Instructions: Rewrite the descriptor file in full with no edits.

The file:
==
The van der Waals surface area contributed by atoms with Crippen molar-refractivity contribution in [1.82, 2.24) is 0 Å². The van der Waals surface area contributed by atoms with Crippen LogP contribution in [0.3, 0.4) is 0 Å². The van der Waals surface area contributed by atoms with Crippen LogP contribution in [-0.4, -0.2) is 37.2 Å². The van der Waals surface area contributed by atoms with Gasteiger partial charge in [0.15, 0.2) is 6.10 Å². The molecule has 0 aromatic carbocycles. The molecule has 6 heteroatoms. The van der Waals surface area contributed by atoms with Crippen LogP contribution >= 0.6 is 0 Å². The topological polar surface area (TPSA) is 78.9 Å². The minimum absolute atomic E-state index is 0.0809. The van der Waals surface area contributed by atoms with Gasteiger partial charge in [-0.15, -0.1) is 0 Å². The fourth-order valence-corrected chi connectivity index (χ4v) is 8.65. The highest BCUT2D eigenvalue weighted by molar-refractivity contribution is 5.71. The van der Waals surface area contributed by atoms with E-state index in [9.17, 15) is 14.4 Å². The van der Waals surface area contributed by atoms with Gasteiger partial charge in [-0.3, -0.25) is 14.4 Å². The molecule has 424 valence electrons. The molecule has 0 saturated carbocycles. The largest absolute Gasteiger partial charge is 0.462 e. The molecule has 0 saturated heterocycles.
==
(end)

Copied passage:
The van der Waals surface area contributed by atoms with Crippen molar-refractivity contribution in [1.82, 2.24) is 0 Å². The van der Waals surface area contributed by atoms with Crippen LogP contribution in [0.3, 0.4) is 0 Å². The van der Waals surface area contributed by atoms with Crippen LogP contribution in [-0.4, -0.2) is 37.2 Å². The van der Waals surface area contributed by atoms with Gasteiger partial charge in [0.15, 0.2) is 6.10 Å². The molecule has 0 aromatic carbocycles. The molecule has 6 heteroatoms. The van der Waals surface area contributed by atoms with Crippen LogP contribution >= 0.6 is 0 Å². The topological polar surface area (TPSA) is 78.9 Å². The minimum absolute atomic E-state index is 0.0809. The van der Waals surface area contributed by atoms with Gasteiger partial charge in [-0.15, -0.1) is 0 Å². The fourth-order valence-corrected chi connectivity index (χ4v) is 8.65. The highest BCUT2D eigenvalue weighted by molar-refractivity contribution is 5.71. The van der Waals surface area contributed by atoms with E-state index in [9.17, 15) is 14.4 Å². The van der Waals surface area contributed by atoms with Gasteiger partial charge in [-0.3, -0.25) is 14.4 Å². The molecule has 424 valence electrons. The molecule has 0 saturated carbocycles. The largest absolute Gasteiger partial charge is 0.462 e. The molecule has 0 saturated heterocycles.